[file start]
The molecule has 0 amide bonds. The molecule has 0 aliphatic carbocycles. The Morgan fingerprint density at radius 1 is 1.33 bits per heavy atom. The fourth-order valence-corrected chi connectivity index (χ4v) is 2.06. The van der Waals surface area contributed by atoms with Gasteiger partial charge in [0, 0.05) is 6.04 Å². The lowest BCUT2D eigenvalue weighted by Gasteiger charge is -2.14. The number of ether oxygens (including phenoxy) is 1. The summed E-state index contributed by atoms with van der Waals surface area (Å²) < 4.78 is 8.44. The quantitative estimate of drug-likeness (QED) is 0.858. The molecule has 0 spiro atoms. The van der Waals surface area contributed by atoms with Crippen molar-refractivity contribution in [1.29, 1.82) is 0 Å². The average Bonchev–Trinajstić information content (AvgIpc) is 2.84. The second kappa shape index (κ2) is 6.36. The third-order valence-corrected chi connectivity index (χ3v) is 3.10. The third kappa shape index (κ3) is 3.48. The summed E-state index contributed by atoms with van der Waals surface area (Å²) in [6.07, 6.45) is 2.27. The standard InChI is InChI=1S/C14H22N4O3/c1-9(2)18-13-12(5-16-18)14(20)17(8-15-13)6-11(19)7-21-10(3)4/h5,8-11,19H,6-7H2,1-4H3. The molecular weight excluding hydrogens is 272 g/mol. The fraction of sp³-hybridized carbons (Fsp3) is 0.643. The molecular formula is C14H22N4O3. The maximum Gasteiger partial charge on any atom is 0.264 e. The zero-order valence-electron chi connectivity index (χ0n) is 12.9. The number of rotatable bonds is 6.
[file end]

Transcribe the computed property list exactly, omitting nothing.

The molecule has 0 amide bonds. The molecule has 0 aliphatic carbocycles. The Morgan fingerprint density at radius 1 is 1.33 bits per heavy atom. The fourth-order valence-corrected chi connectivity index (χ4v) is 2.06. The van der Waals surface area contributed by atoms with Gasteiger partial charge in [0, 0.05) is 6.04 Å². The lowest BCUT2D eigenvalue weighted by Gasteiger charge is -2.14. The number of ether oxygens (including phenoxy) is 1. The summed E-state index contributed by atoms with van der Waals surface area (Å²) < 4.78 is 8.44. The quantitative estimate of drug-likeness (QED) is 0.858. The molecule has 0 spiro atoms. The van der Waals surface area contributed by atoms with Crippen molar-refractivity contribution in [1.29, 1.82) is 0 Å². The average Bonchev–Trinajstić information content (AvgIpc) is 2.84. The second kappa shape index (κ2) is 6.36. The third-order valence-corrected chi connectivity index (χ3v) is 3.10. The third kappa shape index (κ3) is 3.48. The summed E-state index contributed by atoms with van der Waals surface area (Å²) in [6.07, 6.45) is 2.27. The standard InChI is InChI=1S/C14H22N4O3/c1-9(2)18-13-12(5-16-18)14(20)17(8-15-13)6-11(19)7-21-10(3)4/h5,8-11,19H,6-7H2,1-4H3. The molecular weight excluding hydrogens is 272 g/mol. The fraction of sp³-hybridized carbons (Fsp3) is 0.643. The molecular formula is C14H22N4O3. The maximum Gasteiger partial charge on any atom is 0.264 e. The zero-order valence-electron chi connectivity index (χ0n) is 12.9. The number of rotatable bonds is 6.